the dependency if the unit tests are completely rebuilt. The current recommended version
can be found inside the fsfw ``CMakeLists.txt`` file or by using ``ccmake`` and looking up
the ``FSFW_CATCH2_LIB_VERSION`` variable.
.. code-block:: console
git clone https://github.com/catchorg/Catch2.git
cd Catch2
git checkout <currentRecommendedVersion>
cmake -Bbuild -H. -DBUILD_TESTING=OFF
sudo cmake --build build/ --target install
The fsfw-tests binary will be built as part of the static library and dropped alongside it.
If the unittests are built, the library and the tests will be built with coverage information by
default. This can be disabled by setting the `FSFW_TESTS_COV_GEN` option to `OFF` or `FALSE`.
You can use the following commands inside the ``fsfw`` folder to set up the build system
.. code-block:: console
mkdir build-tests && cd build-tests
You can also use ``-DFSFW_OSAL=linux`` on Linux systems.
Coverage data in HTML format can be generated using the `Code coverage`_ CMake module.
To build the unittests, run them and then generare the coverage data in this format,
the following command can be used inside the build directory after the build system was set up
.. code-block:: console
cmake --build . -- fsfw-tests_coverage -j
The ``helper.py`` script located in the ``script`` folder can also be used to create, build
and open the unittests conveniently. Try ``helper.py -h`` for more information.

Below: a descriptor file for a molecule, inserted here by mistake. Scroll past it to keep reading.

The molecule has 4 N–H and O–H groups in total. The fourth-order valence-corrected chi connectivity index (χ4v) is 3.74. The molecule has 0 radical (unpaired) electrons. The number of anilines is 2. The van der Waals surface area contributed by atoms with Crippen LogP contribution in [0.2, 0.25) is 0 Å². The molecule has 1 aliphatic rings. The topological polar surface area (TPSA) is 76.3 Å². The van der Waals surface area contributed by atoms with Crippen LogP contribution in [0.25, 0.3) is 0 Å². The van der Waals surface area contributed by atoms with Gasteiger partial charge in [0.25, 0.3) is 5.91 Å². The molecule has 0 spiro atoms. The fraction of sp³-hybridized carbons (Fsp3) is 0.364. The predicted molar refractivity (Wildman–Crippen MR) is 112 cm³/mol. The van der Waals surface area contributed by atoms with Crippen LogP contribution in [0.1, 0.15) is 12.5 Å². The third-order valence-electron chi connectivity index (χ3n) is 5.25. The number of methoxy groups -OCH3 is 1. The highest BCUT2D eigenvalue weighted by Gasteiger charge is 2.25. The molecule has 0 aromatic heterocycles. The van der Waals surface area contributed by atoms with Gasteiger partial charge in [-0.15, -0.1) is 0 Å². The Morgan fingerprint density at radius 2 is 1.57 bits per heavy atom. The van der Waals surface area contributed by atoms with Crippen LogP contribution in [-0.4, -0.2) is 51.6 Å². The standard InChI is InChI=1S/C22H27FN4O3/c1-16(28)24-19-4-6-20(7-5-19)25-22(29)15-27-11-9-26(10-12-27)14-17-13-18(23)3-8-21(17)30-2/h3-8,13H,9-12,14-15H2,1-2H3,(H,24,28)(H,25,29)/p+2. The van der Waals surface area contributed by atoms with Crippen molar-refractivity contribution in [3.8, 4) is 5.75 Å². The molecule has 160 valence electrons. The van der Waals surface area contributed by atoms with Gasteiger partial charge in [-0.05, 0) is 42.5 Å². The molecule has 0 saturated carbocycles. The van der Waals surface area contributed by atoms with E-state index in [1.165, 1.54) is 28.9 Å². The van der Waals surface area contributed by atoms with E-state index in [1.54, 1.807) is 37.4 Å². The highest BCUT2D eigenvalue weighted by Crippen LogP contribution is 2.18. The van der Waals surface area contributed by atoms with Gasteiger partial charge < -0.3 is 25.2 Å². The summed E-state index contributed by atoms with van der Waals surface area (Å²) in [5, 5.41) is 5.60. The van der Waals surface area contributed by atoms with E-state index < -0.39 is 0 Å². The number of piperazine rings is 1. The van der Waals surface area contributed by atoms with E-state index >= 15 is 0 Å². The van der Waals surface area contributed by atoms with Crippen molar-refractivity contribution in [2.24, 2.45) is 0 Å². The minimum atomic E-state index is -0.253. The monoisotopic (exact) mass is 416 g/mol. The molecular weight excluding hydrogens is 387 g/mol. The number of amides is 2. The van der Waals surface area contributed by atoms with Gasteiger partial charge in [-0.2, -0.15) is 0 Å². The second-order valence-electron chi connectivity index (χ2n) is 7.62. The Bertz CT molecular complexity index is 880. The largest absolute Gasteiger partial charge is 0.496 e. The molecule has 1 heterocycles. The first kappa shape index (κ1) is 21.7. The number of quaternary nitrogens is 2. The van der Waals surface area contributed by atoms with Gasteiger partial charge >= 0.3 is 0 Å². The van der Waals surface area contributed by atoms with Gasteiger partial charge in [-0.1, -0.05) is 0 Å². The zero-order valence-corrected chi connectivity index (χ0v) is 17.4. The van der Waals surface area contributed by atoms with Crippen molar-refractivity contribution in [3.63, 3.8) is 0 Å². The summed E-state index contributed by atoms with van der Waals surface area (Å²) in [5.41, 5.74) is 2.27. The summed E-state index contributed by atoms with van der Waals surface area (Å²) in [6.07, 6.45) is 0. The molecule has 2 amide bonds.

Building the documentation
The FSFW documentation is built using the tools Sphinx, doxygen and breathe based on the
instructions provided in `this blogpost <https://devblogs.microsoft.com/cppblog/clear-functional-c-documentation-with-sphinx-breathe-doxygen-cmake/>`_. If you
want to do this locally, set up the prerequisites first. This requires a ``python3``
installation as well. Example here is for Ubuntu.
.. code-block:: console
sudo apt-get install doxygen graphviz
And the following Python packages
.. code-block:: console
python3 -m pip install sphinx breathe
You can set up a documentation build system using the following commands
.. code-block:: bash
mkdir build-docs && cd build-docs
Then you can generate the documentation using
.. code-block:: bash
cmake --build . -j
You can find the generated documentation inside the ``docs/sphinx`` folder inside the build
folder. Simply open the ``index.html`` in the webbrowser of your choice.
The ``helper.py`` script located in the ``script`` folder can also be used to create, build
and open the documentation conveniently. Try ``helper.py -h`` for more information.
Formatting the source
The formatting is done by the ``clang-format`` tool. The configuration is contained within the
``.clang-format`` file in the repository root. As long as ``clang-format`` is installed, you
can run the ``apply-clang-format.sh`` helper script to format all source files consistently.
.. _`Hosted FSFW example`: https://egit.irs.uni-stuttgart.de/fsfw/fsfw-example-hosted
.. _`Catch2 library`: https://github.com/catchorg/Catch2
.. _`Code coverage`: https://github.com/bilke/cmake-modules/tree/master